About IIMA


I found very nice introduction about Indian Institute of Ahmedabad in Hindu Business Line. It is also lucidly written by Harish Bhat COO of Titan Industries Ltd, and an alumnus of IIMA. I have posted this here for my collection.

The golden jubilee celebrations of IIM Ahmedabad (IIMA), which are under way this month, give us opportunity to reflect on how great academic institutions, including universities, colleges and schools, transform themselves into powerful and timeless brands. IIMA is an excellent illustration of this phenomenon – it commands universal brand recognition and top-notch brand preference scores amongst all stakeholders, including corporates, government, faculty and students. Like the best brands, it is highly aspirational, and its name evokes widespread awe and admiration.

Brand IIMA has achieved somewhat iconic status. It has a formidable academic reputation, built over half a century. It tops virtually every ranking of Indian business schools today. The Economist’s Survey of Global Business Schools 2009 points out that it is the “toughest in the world to get into”, with over 600 students competing for every seat. Its alumni occupy some of the most coveted positions in Indian industry. Like Harvard and Oxford across the oceans, it has developed its own distinctive culture which sets it apart.

In summary, IIMA is as powerful a brand as some of the best known trademarks in the FMCG, durables, media or financial industries. Admittedly, only a few academic institutions make this transition to becoming big brands in their own right. What triggers this big leap?

At the core of any reputed academic brand is excellence in education. This is derived from a sound and proven syllabus of learning that constantly evolves to meet the demands of the present and future, the ability to attract and retain brilliant and committed faculty passionate about teaching and research, and, of course, excellent physical infrastructure and facilities including laboratories and libraries. These constitute the foundation for any academic institution aspiring to greatness, and IIMA scores high on all of them. Unfortunately, not many universities and colleges in India can claim to possess these essential building blocks, in sharp contrast to their counterparts in the US. This explains why America boasts so many globally respected Ivy League academic brands – Harvard, Wharton, MIT, Stanford, UC Berkeley, University of Chicago, Princeton and so on – while India has so few that make the global cut.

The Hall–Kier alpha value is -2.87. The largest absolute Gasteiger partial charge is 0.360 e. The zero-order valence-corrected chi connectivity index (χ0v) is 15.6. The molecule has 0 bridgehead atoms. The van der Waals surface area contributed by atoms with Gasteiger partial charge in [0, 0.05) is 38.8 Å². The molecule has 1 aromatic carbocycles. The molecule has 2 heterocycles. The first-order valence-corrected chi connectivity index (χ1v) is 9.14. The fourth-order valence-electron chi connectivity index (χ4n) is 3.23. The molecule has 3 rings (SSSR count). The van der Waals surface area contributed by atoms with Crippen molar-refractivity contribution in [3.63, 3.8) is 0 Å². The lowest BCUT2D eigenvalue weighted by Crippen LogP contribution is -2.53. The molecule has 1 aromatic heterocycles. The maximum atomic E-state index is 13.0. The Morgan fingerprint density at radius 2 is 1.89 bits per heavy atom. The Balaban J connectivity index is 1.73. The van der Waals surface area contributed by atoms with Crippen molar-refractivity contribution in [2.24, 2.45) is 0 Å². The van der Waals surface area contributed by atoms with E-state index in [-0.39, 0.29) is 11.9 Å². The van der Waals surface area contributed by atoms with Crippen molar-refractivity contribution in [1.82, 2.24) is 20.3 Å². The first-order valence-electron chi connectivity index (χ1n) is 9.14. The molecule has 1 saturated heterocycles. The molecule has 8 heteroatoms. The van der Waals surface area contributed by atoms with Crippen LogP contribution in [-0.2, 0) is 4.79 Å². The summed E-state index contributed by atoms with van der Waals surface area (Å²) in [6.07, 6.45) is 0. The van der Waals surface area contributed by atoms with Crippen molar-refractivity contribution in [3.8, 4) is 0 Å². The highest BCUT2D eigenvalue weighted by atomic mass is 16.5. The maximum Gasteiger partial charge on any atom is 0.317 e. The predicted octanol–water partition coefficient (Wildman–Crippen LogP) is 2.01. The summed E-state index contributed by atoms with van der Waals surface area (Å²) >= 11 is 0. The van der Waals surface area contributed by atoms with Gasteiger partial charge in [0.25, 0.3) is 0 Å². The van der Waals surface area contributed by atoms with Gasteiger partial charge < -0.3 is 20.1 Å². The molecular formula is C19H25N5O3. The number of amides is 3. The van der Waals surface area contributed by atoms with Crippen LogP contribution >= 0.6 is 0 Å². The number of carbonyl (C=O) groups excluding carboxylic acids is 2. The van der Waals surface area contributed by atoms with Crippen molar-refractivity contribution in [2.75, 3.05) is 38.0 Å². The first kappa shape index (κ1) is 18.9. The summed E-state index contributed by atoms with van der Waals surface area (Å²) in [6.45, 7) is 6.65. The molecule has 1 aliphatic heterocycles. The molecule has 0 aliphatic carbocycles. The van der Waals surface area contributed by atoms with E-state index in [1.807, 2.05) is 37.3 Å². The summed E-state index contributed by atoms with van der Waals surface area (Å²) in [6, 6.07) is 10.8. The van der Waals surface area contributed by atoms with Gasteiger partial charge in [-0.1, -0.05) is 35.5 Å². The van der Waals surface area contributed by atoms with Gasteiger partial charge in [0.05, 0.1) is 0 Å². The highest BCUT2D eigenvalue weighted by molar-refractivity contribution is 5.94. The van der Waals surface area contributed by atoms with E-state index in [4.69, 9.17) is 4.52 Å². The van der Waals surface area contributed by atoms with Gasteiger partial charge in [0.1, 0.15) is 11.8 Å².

Excellence in education is a necessary but not sufficient condition for a great academic brand. First amongst other factors which count is the heritage of the institution. Great academic brands should have necessarily stood the test of time. Several batches of students should have successfully graduated from its portals. The institution should ideally have been spawned or nurtured by great names in education, arts or the sciences, whose creative vigour, wisdom and vision would have helped shape its canvas. For instance, IIMA has completed 50 immensely successful years, and was also built in collaboration with one of the world’s finest names in management education, the Harvard Business School.

Yet another important factor are the alumni of the institution, who serve as ambassadors of the brand. An academic brand grows greatly in stature when its alumni reach important and well-regarded positions in the world at large. The achievements of its alumni are seen as a strong vindication that the academic institution has excelled in imparting relevant knowledge to its students, in creating champions and winners who serve as role models to future generations of students. Brand IIMA has greatly benefited from distinguished alumni such as C. K. Prahalad, K.V. Kamath, M.S. Banga, Jerry Rao, Raghuram Rajan, Kiran Karnik and Bhaskar Bhat (Managing Director of Titan Industries, where I work), who are greatly admired for their success in the world of business, economics or finance. Alumni who have struck out and made it big in non-mainstream areas – such as danseuse Mallika Sarabhai, cricket commentator Harsha Bhogle and author Chetan Bhagat – have also given the brand an edge and energy which helps break the clutter very well.

Equally important in today’s competitive world are the ratings obtained by the college or university each year, in internationally and nationally reputed compilations. These rankings are a surrogate for the aspirational appeal of the brand, and also an important yardstick by which students decide where they will pursue their future studies. Therefore, they help academic institutions attract the best and brightest students, which further strengthens the brand and protects its future appeal. A top rating also adds greatly to the halo effect surrounding the brand. Undoubtedly, the fact that IIMA obtains the numero uno rank in virtually every rating of Indian business schools adds greatly to its lure.